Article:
Dr Anthony Fauci, the nation's leading infectious disease expert and a member of the White House task coronavirus force, has rejected claims that hydroxychloroquine is effective as a treatment for the coronavirus.
Assistant health secretary Dr Brett Giroir, who is leading the administration's Covid-19 testing response, told NBC's Meet the Press on Sunday that "evidence just does not show" that the drug is "effective right now" – days after the president defended a controversial doctor who claimed that the drug is a "cure" for the disease.
"Most physicians and prescribers are evidence-based, and they're not influenced by whatever is on Twitter or anything else," Admiral Girar said. "We need to move on from that and talk about what is effective."
But on Monday, the president claimed the drug has "tremendous support" but is "politically toxic" because he supported its use.
"If I would've said, 'Do not use hydroxychloroquine, under any circumstances,' they would've come out and said it's a great thing," he said.
More than 150,000 Americans have died of the coronavirus and the Centres for Disease Control and Prevention estimated as many as 180,000 people will succumb to the illness by the end of August, with up to 11,000 deaths a week by that time.
The president claims that he took a combination of hydroxychloroquine and azithromycin for two weeks as a preventative treatment.
On Wednesday, Dr Fauci said that "valid" science shows that the anti-malaria drug is "not effective" against Covid-19 following clinical trials to determine whether it can be used to treat the disease caused by the coronavirus.
"I don't agree with Fauci on everything," the president said on Monday. "It doesn't mean he's a bad person ... But we disagree on things."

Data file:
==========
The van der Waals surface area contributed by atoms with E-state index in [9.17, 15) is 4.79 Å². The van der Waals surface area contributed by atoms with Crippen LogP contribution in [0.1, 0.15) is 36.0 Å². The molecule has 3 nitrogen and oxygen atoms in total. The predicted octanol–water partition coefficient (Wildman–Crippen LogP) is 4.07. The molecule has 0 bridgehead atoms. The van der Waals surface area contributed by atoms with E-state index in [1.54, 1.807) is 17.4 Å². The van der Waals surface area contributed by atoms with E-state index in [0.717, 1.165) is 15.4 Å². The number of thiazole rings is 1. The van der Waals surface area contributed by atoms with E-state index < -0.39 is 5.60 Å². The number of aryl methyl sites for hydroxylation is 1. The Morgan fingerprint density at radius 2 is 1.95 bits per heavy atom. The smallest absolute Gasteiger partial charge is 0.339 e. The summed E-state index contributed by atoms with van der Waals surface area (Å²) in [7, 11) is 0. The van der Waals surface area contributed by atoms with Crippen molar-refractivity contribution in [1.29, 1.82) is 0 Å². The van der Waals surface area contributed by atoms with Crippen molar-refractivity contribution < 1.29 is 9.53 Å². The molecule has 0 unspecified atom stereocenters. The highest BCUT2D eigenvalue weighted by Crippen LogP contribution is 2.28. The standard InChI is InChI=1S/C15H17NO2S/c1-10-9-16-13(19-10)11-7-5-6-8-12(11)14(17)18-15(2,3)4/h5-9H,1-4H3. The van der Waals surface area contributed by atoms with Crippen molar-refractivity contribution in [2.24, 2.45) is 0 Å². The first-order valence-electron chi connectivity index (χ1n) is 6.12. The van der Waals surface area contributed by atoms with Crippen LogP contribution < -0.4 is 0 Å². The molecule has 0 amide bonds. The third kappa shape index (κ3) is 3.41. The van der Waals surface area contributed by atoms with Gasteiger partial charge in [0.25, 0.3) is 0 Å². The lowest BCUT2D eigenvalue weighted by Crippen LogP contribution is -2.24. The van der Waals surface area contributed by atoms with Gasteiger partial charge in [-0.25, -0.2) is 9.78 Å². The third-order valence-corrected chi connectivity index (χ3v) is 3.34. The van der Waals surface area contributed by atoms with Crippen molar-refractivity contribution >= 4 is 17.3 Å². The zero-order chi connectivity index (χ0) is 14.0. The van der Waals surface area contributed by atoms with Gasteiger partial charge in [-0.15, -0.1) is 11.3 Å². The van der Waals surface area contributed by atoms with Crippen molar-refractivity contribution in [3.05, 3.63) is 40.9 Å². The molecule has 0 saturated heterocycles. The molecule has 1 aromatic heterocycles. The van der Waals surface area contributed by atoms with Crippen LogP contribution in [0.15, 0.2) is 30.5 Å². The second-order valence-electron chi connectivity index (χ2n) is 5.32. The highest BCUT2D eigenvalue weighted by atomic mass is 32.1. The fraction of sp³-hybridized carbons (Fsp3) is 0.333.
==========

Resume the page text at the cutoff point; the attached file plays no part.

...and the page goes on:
Last week, the president shared a viral video to his 85 million Twitter followers that called the drug "a cure for Covid" and declared that "you don't need a mask" to prevent transmission. The video was later labelled as containing misleading information before it was taken down.
The president also shared a video of Dr Fauci attributing the rise in confirmed US cases – which have reached 4.7 million – to the nation's resistance to "shut down" its economy at the onset of the pandemic, while other countries "did it to the tune of about 95 per cent plus."
"Wrong!" the president replied, before falsely claiming that the US has more cases because the country tested more people than others.
"If we tested less, there would be less cases," he said.
Roughly 60 million people have been tested for coronavirus in the US, with a nearly 9 per cent positivity rate, according to the CDC. Prolonged wait times have delayed results for many Americans for up to a week or longer. The CDC has reported that the actual infection rate in the US is likely 10 times higher than the rate confirmed by tests.
Admiral Giroir has urged that turnaround times be reduced.
Asked by CNN's Jim Acosta why the nation's death toll has climbed past 150,000, the president responded "fake news CNN."
"We have done a great job in this country," the president said, pointing to recent spikes in infections in other countries.
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